It is a reminder that Dorothy travelled to some very out of the way places in pursuit of her researches and at a time when such travel was rarer and more difficult than it is now. Fortunately she always emerged from her trips unscathed – it is a tragedy that years later, and after the fall of the Iron Curtain, Pam should be far less fortunate.
Please, all of you who are undertaking trips, take care of yourselves and be sure to be completely aware of your surroundings and any possible dangers.
It’s been a busy winter, mostly work with a couple of illnesses thrown in, so I’ve had little time to blog or indeed to answer all of the emails I receive, so if yours has been one of those I didn’t get to then apologies.
This weekend particularly has been frustrating. I should have been at three events, one of which was the DDRA AGM, however a virus that I picked up some weeks ago reared its head again during the week in the forms of a hacking cough and headaches and by the time Friday came I was feeling worn out by it and in no condition to attend either an old friend’s 50th birthday that night or the AGM on the Saturday. As there were a number of old friends from the USA attending who I had looked forward to seeing this was galling to say the least. My regrets to those people – I hope we’ll have other chances to meet up – and to my colleagues on the DDRA committee.
The current Lymond re-read on the Game of Kings discussion group has continued to be of very high standard from what I’ve seen, although I’ve usually been so far behind in my own reading that any comment I might have had time to make would have been from memory – and we all know how fickle that can be with any Dunnett book. Indeed there have been a number of sections of Queens’ Play that have surprised me again with new insights and slants. For instance I’d forgotten quite how inept and hateful a character Robin Stewart was around the period of his time in the Tower of London, or of how sharp were the exchanges with Margaret Lennox when “Vervassal” retrieves Phelim from her house and the monkey is killed by her evilly thrown sewing box. How cleverly Dorothy shows us the essentially good nature of the hitherto somewhat apathetic O’Liam Roe around this time; despite him also resenting Lymond’s interference with Oonagh. And how convoluted the political machinations are – it’s not just for Phelim and Henrisson that Lymond’s explanations of the ever-shifting landscape are needed.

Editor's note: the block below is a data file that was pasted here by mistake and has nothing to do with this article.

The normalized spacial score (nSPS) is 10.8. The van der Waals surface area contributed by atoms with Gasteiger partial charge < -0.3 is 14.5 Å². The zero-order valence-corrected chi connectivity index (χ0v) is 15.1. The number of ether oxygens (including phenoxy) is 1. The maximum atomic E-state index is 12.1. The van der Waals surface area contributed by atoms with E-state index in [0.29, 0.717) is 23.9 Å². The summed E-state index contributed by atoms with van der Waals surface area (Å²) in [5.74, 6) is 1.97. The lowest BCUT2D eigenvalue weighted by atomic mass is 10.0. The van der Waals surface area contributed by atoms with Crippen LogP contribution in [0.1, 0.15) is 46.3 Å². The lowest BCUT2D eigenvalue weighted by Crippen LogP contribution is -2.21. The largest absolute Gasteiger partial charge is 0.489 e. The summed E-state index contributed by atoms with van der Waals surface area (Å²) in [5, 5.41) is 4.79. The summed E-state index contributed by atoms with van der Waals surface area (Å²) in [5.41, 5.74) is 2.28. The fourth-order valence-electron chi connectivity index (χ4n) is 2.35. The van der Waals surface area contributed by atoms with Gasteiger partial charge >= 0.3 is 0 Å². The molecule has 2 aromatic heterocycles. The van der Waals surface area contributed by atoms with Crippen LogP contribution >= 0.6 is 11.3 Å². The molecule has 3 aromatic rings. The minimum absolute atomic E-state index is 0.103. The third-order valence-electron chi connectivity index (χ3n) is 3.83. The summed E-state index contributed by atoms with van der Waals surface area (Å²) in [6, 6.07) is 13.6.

I’ve had few successes in converting new readers but I think I’ve finally earned my ‘toaster’ – my dear friend and assistant in the last couple of years on the Thins website has been reading Niccolo Rising and has asked for Spring of the Ram. I’ve recently been building her a website for her jewellery design business which had started life on eBay and I’d encourage any of you who enjoy wearing interesting designs to take a look at it – www.redscorpiondesign.co.uk